Researching the mental health needs of hard-to-reach groups: managing multiple sources of evidence
1 School of Population, Community and Behavioural Sciences, Whelan Building, University of Liverpool, Liverpool L69 3GB, UK
2 Primary Care Research Group, 5th Floor, Williamson Building, University of Manchester, Oxford Road, Manchester, M13 9PL, UK
3 School of Nursing, Midwifery and Social Work, University Place, University of Manchester Oxford Road, Manchester, M13 9PL, UK
BMC Health Services Research 2009, 9:226 doi:10.1186/1472-6963-9-226Published: 10 December 2009
Common mental health problems impose substantial challenges to patients, carers, and health care systems. A range of interventions have demonstrable efficacy in improving the lives of people experiencing such problems. However many people are disadvantaged, either because they are unable to access primary care, or because access does not lead to adequate help. New methods are needed to understand the problems of access and generate solutions. In this paper we describe our methodological approach to managing multiple and diverse sources of evidence, within a research programme to increase equity of access to high quality mental health services in primary care.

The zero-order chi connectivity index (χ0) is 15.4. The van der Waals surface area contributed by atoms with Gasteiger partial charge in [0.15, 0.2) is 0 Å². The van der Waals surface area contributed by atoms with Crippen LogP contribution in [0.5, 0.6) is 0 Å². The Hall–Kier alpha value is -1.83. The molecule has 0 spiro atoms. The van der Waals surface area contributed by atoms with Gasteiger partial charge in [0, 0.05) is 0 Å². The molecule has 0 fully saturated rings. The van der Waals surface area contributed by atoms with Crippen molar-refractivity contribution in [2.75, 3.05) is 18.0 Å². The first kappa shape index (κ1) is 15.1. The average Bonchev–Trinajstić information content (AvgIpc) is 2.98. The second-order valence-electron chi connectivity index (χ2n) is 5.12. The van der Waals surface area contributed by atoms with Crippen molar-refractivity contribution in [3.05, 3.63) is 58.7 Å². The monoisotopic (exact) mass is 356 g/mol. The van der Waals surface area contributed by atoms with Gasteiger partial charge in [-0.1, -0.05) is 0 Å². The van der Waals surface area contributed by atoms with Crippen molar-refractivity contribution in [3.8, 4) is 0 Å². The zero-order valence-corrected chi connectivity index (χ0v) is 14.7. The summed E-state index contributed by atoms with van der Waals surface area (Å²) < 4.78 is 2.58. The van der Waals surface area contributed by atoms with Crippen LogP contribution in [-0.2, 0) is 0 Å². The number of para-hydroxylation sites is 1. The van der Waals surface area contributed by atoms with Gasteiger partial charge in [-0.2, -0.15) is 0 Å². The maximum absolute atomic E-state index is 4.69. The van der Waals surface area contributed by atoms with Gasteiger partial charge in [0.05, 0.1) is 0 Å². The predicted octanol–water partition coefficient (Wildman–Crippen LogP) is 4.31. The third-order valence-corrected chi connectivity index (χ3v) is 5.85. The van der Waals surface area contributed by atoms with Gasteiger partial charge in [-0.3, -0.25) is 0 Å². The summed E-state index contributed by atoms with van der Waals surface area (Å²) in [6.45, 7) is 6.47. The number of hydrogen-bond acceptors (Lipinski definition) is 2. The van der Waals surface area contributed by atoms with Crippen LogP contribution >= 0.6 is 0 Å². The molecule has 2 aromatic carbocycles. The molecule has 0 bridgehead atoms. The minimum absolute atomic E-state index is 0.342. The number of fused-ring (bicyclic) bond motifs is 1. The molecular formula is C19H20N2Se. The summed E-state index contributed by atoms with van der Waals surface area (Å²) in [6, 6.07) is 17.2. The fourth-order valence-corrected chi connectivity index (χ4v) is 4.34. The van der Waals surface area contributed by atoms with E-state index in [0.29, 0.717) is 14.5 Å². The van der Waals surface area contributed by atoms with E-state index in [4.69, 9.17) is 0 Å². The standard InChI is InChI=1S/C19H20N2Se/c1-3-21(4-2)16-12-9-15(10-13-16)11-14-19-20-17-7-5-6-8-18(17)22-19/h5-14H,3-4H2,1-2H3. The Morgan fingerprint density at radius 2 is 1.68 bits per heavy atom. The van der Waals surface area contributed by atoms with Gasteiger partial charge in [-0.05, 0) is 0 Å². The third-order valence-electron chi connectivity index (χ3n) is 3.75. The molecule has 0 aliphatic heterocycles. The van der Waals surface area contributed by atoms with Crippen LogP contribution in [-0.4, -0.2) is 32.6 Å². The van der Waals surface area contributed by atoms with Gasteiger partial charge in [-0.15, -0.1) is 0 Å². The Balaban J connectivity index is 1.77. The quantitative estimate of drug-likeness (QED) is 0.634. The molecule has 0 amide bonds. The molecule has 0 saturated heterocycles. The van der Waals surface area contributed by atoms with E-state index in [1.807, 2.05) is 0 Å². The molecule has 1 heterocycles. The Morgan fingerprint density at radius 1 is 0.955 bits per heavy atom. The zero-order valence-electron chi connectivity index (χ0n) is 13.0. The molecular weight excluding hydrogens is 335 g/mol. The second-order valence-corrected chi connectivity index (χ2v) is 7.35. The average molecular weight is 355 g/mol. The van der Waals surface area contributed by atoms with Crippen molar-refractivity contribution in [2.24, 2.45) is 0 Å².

We began with a scoping review to identify the range and extent of relevant published material, and establish key concepts related to access. We then devised a strategy to collect - in parallel - evidence from six separate sources: a systematic review of published quantitative data on access-related studies; a meta-synthesis of published qualitative data on patient perspectives; dialogues with local stakeholders; a review of grey literature from statutory and voluntary service providers; secondary analysis of patient transcripts from previous qualitative studies; and primary data from interviews with service users and carers.
We synthesised the findings from these diverse sources, made judgements on key emerging issues in relation to needs and services, and proposed a range of potential interventions. These proposals were debated and refined using iterative electronic and focus group consultation procedures involving international experts, local stakeholders and service users.
Our methods break new ground by generating and synthesising multiple sources of evidence, connecting scientific understanding with the perspectives of users, in order to develop innovative ways to meet the mental health needs of under-served groups.